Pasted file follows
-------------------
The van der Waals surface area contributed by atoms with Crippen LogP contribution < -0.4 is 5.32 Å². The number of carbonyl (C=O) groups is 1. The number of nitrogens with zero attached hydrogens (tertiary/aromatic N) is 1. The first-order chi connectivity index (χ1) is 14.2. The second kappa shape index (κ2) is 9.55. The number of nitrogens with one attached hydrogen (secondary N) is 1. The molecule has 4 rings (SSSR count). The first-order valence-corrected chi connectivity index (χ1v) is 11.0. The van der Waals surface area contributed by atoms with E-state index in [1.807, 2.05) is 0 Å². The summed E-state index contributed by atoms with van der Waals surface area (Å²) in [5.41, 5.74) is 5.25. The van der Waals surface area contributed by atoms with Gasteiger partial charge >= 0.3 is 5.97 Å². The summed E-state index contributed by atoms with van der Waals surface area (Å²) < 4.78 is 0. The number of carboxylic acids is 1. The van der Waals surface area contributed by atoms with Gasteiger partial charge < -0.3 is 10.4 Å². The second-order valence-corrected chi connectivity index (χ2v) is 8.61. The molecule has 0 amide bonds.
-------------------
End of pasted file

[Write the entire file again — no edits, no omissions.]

The van der Waals surface area contributed by atoms with Crippen LogP contribution < -0.4 is 5.32 Å². The number of carbonyl (C=O) groups is 1. The number of nitrogens with zero attached hydrogens (tertiary/aromatic N) is 1. The first-order chi connectivity index (χ1) is 14.2. The second kappa shape index (κ2) is 9.55. The number of nitrogens with one attached hydrogen (secondary N) is 1. The molecule has 4 rings (SSSR count). The first-order valence-corrected chi connectivity index (χ1v) is 11.0. The van der Waals surface area contributed by atoms with E-state index in [1.807, 2.05) is 0 Å². The summed E-state index contributed by atoms with van der Waals surface area (Å²) in [5.41, 5.74) is 5.25. The van der Waals surface area contributed by atoms with Gasteiger partial charge >= 0.3 is 5.97 Å². The summed E-state index contributed by atoms with van der Waals surface area (Å²) < 4.78 is 0. The number of carboxylic acids is 1. The van der Waals surface area contributed by atoms with Gasteiger partial charge < -0.3 is 10.4 Å². The second-order valence-corrected chi connectivity index (χ2v) is 8.61. The molecule has 0 amide bonds.